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The University of Chicago, now known as the Old University of Chicago (also called Chicago University), was a school founded by Baptists in Chicago in 1857. It eventually failed in 1886, and was succeeded by the present University of Chicago; its small number of alumni were later recognized by the current University of Chicago.
Its physical plant was felled by a fire, and a lone remaining stone from its edifice has since been implanted into the wall of the arch between the Classics building and Wieboldt Hall on the current University's main quadrangle.
The institution known as the Old University of Chicago was originally established as the University of Chicago in 1856 on a 10-acre (4.0 ha) tract of land donated by Senator Douglas. Founded as a Baptist school, the University faced great financial difficulties throughout its short history and was forced to close in 1886. In its early years from its founding in 1857 to 1869 it benefited from the oversight of Trustee James Hutchinson Woodworth who also served as Treasurer. Woodworth was a former Chicago Mayor and at the time of his service as Trustee was also the President of the Treasury Bank of Chicago. The institution's precarious financial position was sustained due to the efforts of Douglas, Woodworth and others, but that limited financial stability deteriorated rapidly after the untimely death of Woodworth in 1869. During his tenure, the University established the Union College of Law, the city's first law school in 1859. In 1873, the Law School became jointly associated with Northwestern University. Today it is the Northwestern University School of Law.
At the final meeting of its Board of Trustees in 1890, the group officially changed the name of the institution to the Old University of Chicago so that the new Rockefeller-financed Baptist school, then being organized, could exist as a completely separate legal entity, thereby assuming the title of the University of Chicago.
While never a religious man, Senator Stephen A. Douglas was an avid promoter of Chicago, and donated 10 acres of his lakefront property, worth $50,000, to the school. Critics said that he only wanted to enhance the value of his adjoining lots. Douglas had first offered the property of the future university to the Presbyterian Church for a potential Presbyterian seminary. However, when the church group failed to raise the $100,000 that was a necessary precondition, he offered the site, located at Cottage Grove Avenue and Thirty-Fifth Street, to a group of Baptists. Due to the religious nature of its founding, the charter required that a majority of the members of the Board of Trustees be of the Baptist persuasion. However the school made no such encumbrances on either faculty or students. Despite the title of university, the tenor of the instruction was primarily collegiate and vocational in nature, with two hundred to five hundred students enrolled annually in preparatory, collegiate, law, and medical schools.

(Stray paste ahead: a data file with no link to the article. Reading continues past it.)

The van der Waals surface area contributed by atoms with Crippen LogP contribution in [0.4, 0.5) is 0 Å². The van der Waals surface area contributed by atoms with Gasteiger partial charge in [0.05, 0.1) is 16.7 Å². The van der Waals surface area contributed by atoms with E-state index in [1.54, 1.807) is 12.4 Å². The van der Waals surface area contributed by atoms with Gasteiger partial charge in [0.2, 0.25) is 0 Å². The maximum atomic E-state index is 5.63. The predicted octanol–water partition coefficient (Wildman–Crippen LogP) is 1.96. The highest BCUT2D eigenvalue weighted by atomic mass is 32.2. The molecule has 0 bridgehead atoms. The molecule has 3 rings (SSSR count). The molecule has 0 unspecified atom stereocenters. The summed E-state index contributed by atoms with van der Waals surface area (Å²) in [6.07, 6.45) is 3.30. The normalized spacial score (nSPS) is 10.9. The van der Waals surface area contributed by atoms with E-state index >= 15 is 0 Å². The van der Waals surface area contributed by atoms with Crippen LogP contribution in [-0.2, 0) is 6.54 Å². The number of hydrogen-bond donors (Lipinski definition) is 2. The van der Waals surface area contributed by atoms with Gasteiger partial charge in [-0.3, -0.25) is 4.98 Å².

The new institution began almost immediately to encounter financial difficulties. The controversy surrounding Douglas' connection with the Kansas-Nebraska Act, which was regarded by many as a betrayal of the anti-slavery cause, proved a major liability in fundraising. Additionally, the financial panic of 1857 severely affected the financial holdings of many of the principal investors, rendering most of the initial subscriptions worthless. Nonetheless, the trustees proceeded with many shortsighted plans to build the university, including construction projects that were clearly beyond the school's means. With the university’s debt mounting rapidly, the president, J. C. Burroughs, and the trustees succeeded in securing new investments in the form of a second wave of subscriptions, but just as it seemed that the institution might gain some manner of fiduciary solvency, the 1871 Great Chicago Fire, and the concomitant financial panic of 1873 plunged it into financial peril once more. A fire at the university’s main physical plant created additional setbacks in 1874.
Within the university’s administration, the situation was equally turbulent as disagreements between the Board of Trustees over fundraising, financial management, and faculty appointments escalated into open conflict. President Burroughs and his most vocal opponent, trustee W. W. Everts, left the board amid the wake of this infighting, but the trustees decided to keep Burroughs affiliated with the university, creating for him the post of chancellor and making him responsible for the school's financial affairs. However, this move at conciliation did not bring to a halt these internal conflicts among the university's trustees, as the new president and the chancellor continued to be at odds, as various and sundry administrators arrived and departed in rapid succession.
Union Mutual Life Insurance Company, the university's chief creditor, brought suit in 1881 to foreclose the mortgage on the university's property. In January 1885, the court found in favor of the company. The trustees' hope of redeeming the property proved illusory: the university closed in the autumn of 1886 and the main building was razed in 1890.
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